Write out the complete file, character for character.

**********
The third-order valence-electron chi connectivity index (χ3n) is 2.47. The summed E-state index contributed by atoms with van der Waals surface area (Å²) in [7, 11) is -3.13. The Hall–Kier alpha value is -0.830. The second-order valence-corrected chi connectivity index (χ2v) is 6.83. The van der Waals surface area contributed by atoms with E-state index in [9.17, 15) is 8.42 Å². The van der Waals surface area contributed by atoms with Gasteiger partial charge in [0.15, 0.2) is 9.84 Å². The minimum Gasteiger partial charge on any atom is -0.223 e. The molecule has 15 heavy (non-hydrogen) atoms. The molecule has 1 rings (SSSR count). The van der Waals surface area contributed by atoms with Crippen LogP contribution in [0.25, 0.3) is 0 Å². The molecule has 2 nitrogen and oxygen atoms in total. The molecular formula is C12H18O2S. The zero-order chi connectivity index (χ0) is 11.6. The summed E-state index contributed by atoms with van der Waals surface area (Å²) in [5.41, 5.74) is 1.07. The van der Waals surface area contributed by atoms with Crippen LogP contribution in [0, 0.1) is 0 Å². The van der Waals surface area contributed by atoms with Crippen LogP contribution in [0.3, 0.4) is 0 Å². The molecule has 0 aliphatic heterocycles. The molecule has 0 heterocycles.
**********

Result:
The third-order valence-electron chi connectivity index (χ3n) is 2.47. The summed E-state index contributed by atoms with van der Waals surface area (Å²) in [7, 11) is -3.13. The Hall–Kier alpha value is -0.830. The second-order valence-corrected chi connectivity index (χ2v) is 6.83. The van der Waals surface area contributed by atoms with E-state index in [9.17, 15) is 8.42 Å². The van der Waals surface area contributed by atoms with Gasteiger partial charge in [0.15, 0.2) is 9.84 Å². The minimum Gasteiger partial charge on any atom is -0.223 e. The molecule has 15 heavy (non-hydrogen) atoms. The molecule has 1 rings (SSSR count). The van der Waals surface area contributed by atoms with Crippen LogP contribution in [0.25, 0.3) is 0 Å². The molecule has 2 nitrogen and oxygen atoms in total. The molecular formula is C12H18O2S. The zero-order chi connectivity index (χ0) is 11.6. The summed E-state index contributed by atoms with van der Waals surface area (Å²) in [5.41, 5.74) is 1.07. The van der Waals surface area contributed by atoms with Crippen LogP contribution in [0, 0.1) is 0 Å². The van der Waals surface area contributed by atoms with Crippen LogP contribution in [0.3, 0.4) is 0 Å². The molecule has 0 aliphatic heterocycles. The molecule has 0 heterocycles.